This is a small island 3,5km off the mainland, accessed by a single lane bridge, with pull over points to make way for oncoming traffic. Originally there were a number of Persian trading houses present here, it formerly being a hub for mineral, spice and slave trade with the interior.
A visit to the island is an interesting experience and when driving off the bridge one is greeted by an enormous wild fig tree, with hundreds of long brown tendrils reaching for the ground.
On the one hand the island offers the substantial remnants of Portuguese colonial architecture which has mostly been allowed to degrade completely.
On the other it’s a crowded, vibrant noisy place, with squalid shacks clustered together below the raised roadways and many boisterous youngsters out on the streets. Fishing must be an important part of the economy as many small fishing boats lie at anchor, drying out on the slopes of the sandy bays when the tide drops.
Contrary to most places we had been to, we found that there appeared to be at best an indifferent or even resentful reaction to our presence. There is much to photograph, but the emergence of a camera for even general shots, sometimes brought a sullen stare or more negative gestures. The tar ring road around this small island is in reasonable condition but the smaller, dusty inner streets are potholed gravel.
We stayed at Cassuarina, a charming campsite right on the beach opposite the island and enjoyed the full moon rising over the bridge.
Buying fish from the local fishermen at Casuarina.
We decided to take the road less travelled to Nacala and stopped at a pictueresque spot, Carrusca Mar & Sol at Chocas, for a icy cold beer shandy.
We only reached Nacala in the late afternoon (the sun sets shortly after 17:00). Upon learning from our first enquiry that there was no camping option in the entire area we resolved to enquire at every lodging place, as the teeming local population ruled out the possibility of a bush camp. We were lucky at our second stop and Shaquila Lodge kindly allowed us to camp on their lawn and made a bathroom available to us.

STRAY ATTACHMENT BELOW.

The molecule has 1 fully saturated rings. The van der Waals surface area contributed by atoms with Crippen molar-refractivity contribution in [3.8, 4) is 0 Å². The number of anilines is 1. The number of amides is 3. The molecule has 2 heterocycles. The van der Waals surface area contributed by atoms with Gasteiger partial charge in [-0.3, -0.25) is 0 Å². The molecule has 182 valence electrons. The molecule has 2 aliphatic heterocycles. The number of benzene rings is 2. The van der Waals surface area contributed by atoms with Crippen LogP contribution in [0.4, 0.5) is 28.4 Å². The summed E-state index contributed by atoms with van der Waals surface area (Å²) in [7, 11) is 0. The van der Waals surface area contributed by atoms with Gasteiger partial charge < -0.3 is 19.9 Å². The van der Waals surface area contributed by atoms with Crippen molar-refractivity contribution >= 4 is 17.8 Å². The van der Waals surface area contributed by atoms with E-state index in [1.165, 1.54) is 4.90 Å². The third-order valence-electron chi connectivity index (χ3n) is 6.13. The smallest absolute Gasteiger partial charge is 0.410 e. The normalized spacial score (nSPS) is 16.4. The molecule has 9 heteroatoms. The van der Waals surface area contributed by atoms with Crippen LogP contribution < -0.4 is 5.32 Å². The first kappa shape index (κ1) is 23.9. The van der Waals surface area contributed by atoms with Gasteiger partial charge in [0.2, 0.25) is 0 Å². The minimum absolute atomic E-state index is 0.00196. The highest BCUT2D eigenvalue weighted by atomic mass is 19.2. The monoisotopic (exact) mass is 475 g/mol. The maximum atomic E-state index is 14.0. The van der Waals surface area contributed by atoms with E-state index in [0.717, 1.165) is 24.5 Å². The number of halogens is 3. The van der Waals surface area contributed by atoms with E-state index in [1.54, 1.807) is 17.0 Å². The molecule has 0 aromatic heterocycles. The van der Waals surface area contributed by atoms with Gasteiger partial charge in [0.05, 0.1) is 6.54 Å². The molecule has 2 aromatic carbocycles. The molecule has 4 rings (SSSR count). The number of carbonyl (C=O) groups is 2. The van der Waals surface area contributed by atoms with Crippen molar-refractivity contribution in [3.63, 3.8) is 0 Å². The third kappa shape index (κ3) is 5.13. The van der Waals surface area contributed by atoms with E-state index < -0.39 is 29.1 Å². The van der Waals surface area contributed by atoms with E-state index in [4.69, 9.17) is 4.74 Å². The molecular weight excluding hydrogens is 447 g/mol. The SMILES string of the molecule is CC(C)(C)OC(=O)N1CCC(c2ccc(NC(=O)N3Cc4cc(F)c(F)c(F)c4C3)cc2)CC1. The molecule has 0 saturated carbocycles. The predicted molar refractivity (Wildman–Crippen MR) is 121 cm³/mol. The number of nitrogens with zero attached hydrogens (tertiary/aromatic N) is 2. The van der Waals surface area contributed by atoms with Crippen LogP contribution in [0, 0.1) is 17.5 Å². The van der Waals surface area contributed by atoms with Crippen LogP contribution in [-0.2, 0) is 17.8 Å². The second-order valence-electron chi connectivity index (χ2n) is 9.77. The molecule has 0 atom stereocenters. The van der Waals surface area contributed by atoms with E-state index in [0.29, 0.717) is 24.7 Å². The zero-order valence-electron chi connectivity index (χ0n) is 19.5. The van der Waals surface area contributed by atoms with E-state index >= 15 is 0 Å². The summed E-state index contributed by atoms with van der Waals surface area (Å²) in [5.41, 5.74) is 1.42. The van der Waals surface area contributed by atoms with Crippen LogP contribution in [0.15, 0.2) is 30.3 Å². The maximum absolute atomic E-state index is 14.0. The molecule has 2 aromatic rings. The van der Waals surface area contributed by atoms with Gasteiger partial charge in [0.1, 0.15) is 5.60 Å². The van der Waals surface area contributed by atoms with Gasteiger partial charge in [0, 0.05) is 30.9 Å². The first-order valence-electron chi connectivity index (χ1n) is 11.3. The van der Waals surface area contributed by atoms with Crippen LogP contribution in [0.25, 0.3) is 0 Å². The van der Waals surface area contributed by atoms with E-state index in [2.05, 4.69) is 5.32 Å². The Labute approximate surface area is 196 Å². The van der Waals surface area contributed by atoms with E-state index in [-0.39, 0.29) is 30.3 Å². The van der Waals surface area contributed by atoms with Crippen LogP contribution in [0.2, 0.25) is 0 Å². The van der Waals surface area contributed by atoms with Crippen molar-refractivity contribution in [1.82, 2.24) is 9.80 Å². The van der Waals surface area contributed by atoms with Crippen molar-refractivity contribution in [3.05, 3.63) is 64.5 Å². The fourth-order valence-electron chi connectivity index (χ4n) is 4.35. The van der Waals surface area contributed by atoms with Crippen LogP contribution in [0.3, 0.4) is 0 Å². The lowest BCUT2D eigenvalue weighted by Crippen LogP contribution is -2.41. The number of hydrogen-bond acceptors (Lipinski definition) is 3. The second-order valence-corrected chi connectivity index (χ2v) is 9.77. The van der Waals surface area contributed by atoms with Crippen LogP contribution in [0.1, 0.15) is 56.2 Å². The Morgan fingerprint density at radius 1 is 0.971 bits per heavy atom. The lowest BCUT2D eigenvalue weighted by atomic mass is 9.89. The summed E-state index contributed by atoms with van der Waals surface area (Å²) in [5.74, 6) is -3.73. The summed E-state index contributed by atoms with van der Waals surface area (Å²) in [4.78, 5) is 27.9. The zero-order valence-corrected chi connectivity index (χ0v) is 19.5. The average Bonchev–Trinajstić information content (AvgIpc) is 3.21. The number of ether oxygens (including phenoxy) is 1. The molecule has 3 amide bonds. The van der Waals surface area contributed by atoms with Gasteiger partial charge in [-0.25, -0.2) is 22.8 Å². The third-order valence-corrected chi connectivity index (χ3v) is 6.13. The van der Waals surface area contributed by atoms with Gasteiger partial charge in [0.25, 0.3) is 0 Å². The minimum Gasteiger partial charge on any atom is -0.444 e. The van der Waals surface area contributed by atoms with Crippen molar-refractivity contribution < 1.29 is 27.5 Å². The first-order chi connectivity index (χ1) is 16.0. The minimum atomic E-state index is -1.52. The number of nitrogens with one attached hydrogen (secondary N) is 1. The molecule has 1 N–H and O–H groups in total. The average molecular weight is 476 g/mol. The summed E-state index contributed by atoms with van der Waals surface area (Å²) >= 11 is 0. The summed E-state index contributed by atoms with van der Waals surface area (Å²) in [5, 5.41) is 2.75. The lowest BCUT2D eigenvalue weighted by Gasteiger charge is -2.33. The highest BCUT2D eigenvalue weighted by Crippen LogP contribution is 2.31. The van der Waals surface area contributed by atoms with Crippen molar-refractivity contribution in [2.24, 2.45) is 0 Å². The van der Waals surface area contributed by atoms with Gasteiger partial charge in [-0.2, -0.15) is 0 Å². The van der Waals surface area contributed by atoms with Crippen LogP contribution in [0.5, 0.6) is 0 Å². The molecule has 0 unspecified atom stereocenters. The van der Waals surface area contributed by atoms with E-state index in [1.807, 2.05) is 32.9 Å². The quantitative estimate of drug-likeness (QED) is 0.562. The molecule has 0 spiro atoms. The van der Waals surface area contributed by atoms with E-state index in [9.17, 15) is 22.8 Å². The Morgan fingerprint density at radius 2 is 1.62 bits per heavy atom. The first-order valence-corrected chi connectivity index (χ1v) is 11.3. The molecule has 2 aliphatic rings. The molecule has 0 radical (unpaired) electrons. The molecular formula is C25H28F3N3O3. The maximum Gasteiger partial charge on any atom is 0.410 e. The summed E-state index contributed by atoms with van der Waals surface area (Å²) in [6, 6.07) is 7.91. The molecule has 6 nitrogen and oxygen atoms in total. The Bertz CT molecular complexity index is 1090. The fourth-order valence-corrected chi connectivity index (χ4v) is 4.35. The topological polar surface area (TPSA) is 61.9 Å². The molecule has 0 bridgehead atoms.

Apparently some missionaries had been assaulted and robbed when they bush camped across the bay the previous week. Put off by this we moved on, which was a pity in a sense as a friend of ours had a good diving experience in Nacala a few years ago.
Heading for Pemba
We had hoped to drive up the shorter coastal gravel roads instead of making the five hour inland journey to Pemba via the tarred route. However, according to local information the final river crossing south of Pemba was impassable.
Later that afternoon we stopped at an informal steel welding shop at the side of the road to ask about a replacement grid for our gas stove which we had lost when the kitchen unit door popped open while we were driving.
Half an hour later we drove off with an effective replacement and an interesting lesson on how steel work is done with virtually no facilities.
With darkness now approaching and uncertain about speed zones because of the lack of signs, we may have been exceeding the limit when flagged down by two traffic policemen, one wielding a radar device. They accused us of speeding and asked for our documents but never showed us a reading on the ‘gun’.
Pete figured they were taking a chance and played completely dumb repeatedly saying that he couldn’t speak Portuguese (true) and didn’t understand (not entirely true). He engaged them politely in English which got them shaking their heads, then we tried French to more head shaking and finally Afrikaans. Then there was the mention of a fine, witch met with headshakes from us. Finally, exasperated, the officer returned our documents, told us to reduce ‘velocidada’ in built up areas and waved us on.
We were grateful to arrive at Russell’s Place on the outskirts of Pemba after dark and settle in, to the shouts of avid Super Rugby fans watching the Saturday DSTV game on the big screen. Digital technology is cheap and pervasive; that night the thump of a luckily more distant disco ended after sunrise!
We intend spending the next week exploring the coast of far northern Mozambique. We would like to thank all those of you who are following our trip and have commented on the blog thus far. It is good to know there are people out there who are enjoying the trip with us. We try to reply to each comment by email; please forgive us if comms don’t allow us to respond immediately.